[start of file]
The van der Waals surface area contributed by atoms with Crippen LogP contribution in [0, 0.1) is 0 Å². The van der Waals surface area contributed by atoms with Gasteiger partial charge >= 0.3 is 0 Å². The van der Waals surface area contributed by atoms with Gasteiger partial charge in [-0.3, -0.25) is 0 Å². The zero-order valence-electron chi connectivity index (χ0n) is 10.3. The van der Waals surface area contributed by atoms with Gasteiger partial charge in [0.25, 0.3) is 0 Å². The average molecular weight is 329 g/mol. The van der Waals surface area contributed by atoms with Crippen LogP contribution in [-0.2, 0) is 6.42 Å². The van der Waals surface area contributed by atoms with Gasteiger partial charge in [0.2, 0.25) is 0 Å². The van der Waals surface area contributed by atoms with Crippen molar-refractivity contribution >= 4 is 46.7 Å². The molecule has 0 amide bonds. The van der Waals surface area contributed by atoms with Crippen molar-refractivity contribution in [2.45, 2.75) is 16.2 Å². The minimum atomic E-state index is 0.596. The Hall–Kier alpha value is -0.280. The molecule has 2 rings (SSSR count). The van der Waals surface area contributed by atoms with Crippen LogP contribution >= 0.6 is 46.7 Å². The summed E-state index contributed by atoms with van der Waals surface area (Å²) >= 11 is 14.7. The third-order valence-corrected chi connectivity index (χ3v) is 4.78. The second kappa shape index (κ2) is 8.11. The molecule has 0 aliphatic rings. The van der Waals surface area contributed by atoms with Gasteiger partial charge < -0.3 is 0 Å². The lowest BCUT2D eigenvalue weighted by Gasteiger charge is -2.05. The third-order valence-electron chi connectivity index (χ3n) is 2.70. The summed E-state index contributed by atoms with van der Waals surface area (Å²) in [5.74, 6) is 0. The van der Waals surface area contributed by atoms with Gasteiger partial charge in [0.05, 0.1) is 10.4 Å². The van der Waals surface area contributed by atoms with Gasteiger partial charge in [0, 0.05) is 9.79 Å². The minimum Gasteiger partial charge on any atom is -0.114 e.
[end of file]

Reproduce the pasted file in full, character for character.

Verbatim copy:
The van der Waals surface area contributed by atoms with Crippen LogP contribution in [0, 0.1) is 0 Å². The van der Waals surface area contributed by atoms with Gasteiger partial charge >= 0.3 is 0 Å². The van der Waals surface area contributed by atoms with Gasteiger partial charge in [-0.3, -0.25) is 0 Å². The zero-order valence-electron chi connectivity index (χ0n) is 10.3. The van der Waals surface area contributed by atoms with Gasteiger partial charge in [0.25, 0.3) is 0 Å². The average molecular weight is 329 g/mol. The van der Waals surface area contributed by atoms with Crippen LogP contribution in [-0.2, 0) is 6.42 Å². The van der Waals surface area contributed by atoms with Gasteiger partial charge in [0.2, 0.25) is 0 Å². The van der Waals surface area contributed by atoms with Crippen molar-refractivity contribution >= 4 is 46.7 Å². The molecule has 0 amide bonds. The van der Waals surface area contributed by atoms with Crippen molar-refractivity contribution in [2.45, 2.75) is 16.2 Å². The minimum atomic E-state index is 0.596. The Hall–Kier alpha value is -0.280. The molecule has 2 rings (SSSR count). The van der Waals surface area contributed by atoms with Crippen LogP contribution >= 0.6 is 46.7 Å². The summed E-state index contributed by atoms with van der Waals surface area (Å²) >= 11 is 14.7. The third-order valence-corrected chi connectivity index (χ3v) is 4.78. The second kappa shape index (κ2) is 8.11. The molecule has 0 aliphatic rings. The van der Waals surface area contributed by atoms with Gasteiger partial charge < -0.3 is 0 Å². The lowest BCUT2D eigenvalue weighted by Gasteiger charge is -2.05. The third-order valence-electron chi connectivity index (χ3n) is 2.70. The summed E-state index contributed by atoms with van der Waals surface area (Å²) in [5.74, 6) is 0. The van der Waals surface area contributed by atoms with Gasteiger partial charge in [0.05, 0.1) is 10.4 Å². The van der Waals surface area contributed by atoms with Gasteiger partial charge in [0, 0.05) is 9.79 Å². The minimum Gasteiger partial charge on any atom is -0.114 e.